NAFTA’s triumph may be Hillary Clinton’s downfall in Ohio primary

Newhouse News Service - February 27, 2008
   

Newhouse News Service

By John Farmer

CLEVELAND — NAFTA, the North American Free Trade Agreement, was a signature achievement for Hillary Clinton’s husband, an economic breakthrough, a political victory to celebrate. Now it may be a major liability in Hillary Clinton’s bid to beat Barack Obama in the Ohio Democratic primary Tuesday.

NAFTA, passed in 1993, eliminated most tariffs among the U.S., Canada and Mexico. It was President Bill Clinton’s principal contribution to globalization, but today it’s a weapon Barack Obama is using against Hillary Clinton to undercut her support among working-class Democrats.

In the intelligence trade it’s known as “blowback,” the unforeseen and usually dire consequence of what seemed a good idea at the time. It has put Hillary Clinton on the defensive in economically hard-hit Ohio and produced one of the sharpest, angriest exchanges between the two rivals.

It began with an Obama campaign flier over the weekend declaring that “ten years after NAFTA passed, Sen. Clinton said it was good for America.” Within hours Clinton angrily declared she had never said any such thing. “Shame on you, Barack Obama!” she fairly shouted.

Clinton has said she now favors a “time out” on trade deals. And this week she aired a television spot pledging a “fight to change trade deals like NAFTA.”

Not good enough, said Obama, who also favors a tougher line on all trade deals. He said Clinton can’t take credit for “the good things” her husband’s administration did and run from those that didn’t pan out, such as NAFTA.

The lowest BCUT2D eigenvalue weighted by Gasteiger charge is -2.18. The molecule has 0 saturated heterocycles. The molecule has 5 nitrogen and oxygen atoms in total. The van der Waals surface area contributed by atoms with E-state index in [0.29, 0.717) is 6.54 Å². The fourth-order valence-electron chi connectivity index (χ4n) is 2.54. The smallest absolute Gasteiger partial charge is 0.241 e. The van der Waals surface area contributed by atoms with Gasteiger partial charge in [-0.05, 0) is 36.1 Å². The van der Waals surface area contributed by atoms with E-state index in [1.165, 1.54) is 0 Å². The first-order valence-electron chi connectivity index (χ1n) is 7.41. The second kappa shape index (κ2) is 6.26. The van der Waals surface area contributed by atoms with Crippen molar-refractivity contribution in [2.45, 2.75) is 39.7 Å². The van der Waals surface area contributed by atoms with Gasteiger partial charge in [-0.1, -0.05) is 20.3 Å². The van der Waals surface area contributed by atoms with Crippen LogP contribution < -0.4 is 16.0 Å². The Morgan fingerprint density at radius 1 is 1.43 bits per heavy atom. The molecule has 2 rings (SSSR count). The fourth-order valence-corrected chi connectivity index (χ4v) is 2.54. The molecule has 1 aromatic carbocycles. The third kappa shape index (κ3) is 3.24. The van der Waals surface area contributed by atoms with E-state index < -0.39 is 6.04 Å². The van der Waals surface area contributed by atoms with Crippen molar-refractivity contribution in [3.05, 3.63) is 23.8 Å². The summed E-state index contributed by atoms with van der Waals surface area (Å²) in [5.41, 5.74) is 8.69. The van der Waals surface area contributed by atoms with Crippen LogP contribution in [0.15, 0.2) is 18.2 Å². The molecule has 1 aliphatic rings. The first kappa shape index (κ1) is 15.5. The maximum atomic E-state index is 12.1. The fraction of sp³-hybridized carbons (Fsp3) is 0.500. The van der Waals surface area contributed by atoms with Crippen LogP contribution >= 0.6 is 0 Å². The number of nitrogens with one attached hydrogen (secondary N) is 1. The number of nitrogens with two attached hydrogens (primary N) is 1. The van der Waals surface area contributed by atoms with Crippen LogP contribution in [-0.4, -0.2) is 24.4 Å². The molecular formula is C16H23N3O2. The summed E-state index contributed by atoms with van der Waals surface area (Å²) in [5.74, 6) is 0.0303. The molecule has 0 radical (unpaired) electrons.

In Tuesday night’s debate from Cleveland State University. Clinton claimed she was always a skeptic about NAFTA. She remained silent at the time, she acknowledged, but insisted she has opposed the treaty regularly as a senator — something Obama vigorously disputed.

“We will opt out of NAFTA unless we renegotiate it … on terms that will benefit all of America,” she said.

Obama said he agreed. “I think Senator Clinton has shifted positions on this,” he said, “and I think that’s a good thing.”

Until now trade generally has been a low-profile issue in the long Democratic campaign. But Ohio has a special beef with U.S. trade policy, which union activists and many Democrats blame for a steep manufacturing decline.

Only Michigan has suffered a greater loss of manufacturing jobs than the 265,000 (23.7 percent) Ohio over the past seven years, mostly as a result of corporate outsourcing and plant closings. It’s the worst jobs loss in Ohio “since the end of the Great Depression,” according to the American Manufacturing Trade Action Coalition, a manufacturers association.

“Trade is an issue here,” said Amy Hanauer, executive director of Policy Matters Ohio, an issue think tank, “and NAFTA is a proxy for trade. … It may hurt Hillary Clinton.”

The political consequences were made abundantly clear two years ago when Democratic Rep. Sherrod Brown unseated Republican Sen. Mike DeWine handily, chiefly by denouncing U.S. trade policy.

What’s at stake as the Democratic candidates argue about trade are the votes of one of Hillary Clinton’s prime constituencies — those earning $50,000 or less. Most such workers here are white, with high school educations or less.

Clinton’s lead in public opinion polls here, which one poll put at 21 percentage points last month, has shrunk to 10 points or less in the latest surveys. It’s unclear what role NAFTA may have played in that slide, but one leading Democrat here, who declined to be quoted by name because his boss is still uncommitted, sees it as critical.

“If Barack Obama wins Ohio,” he said, “it will be blowback from NAFTA.”

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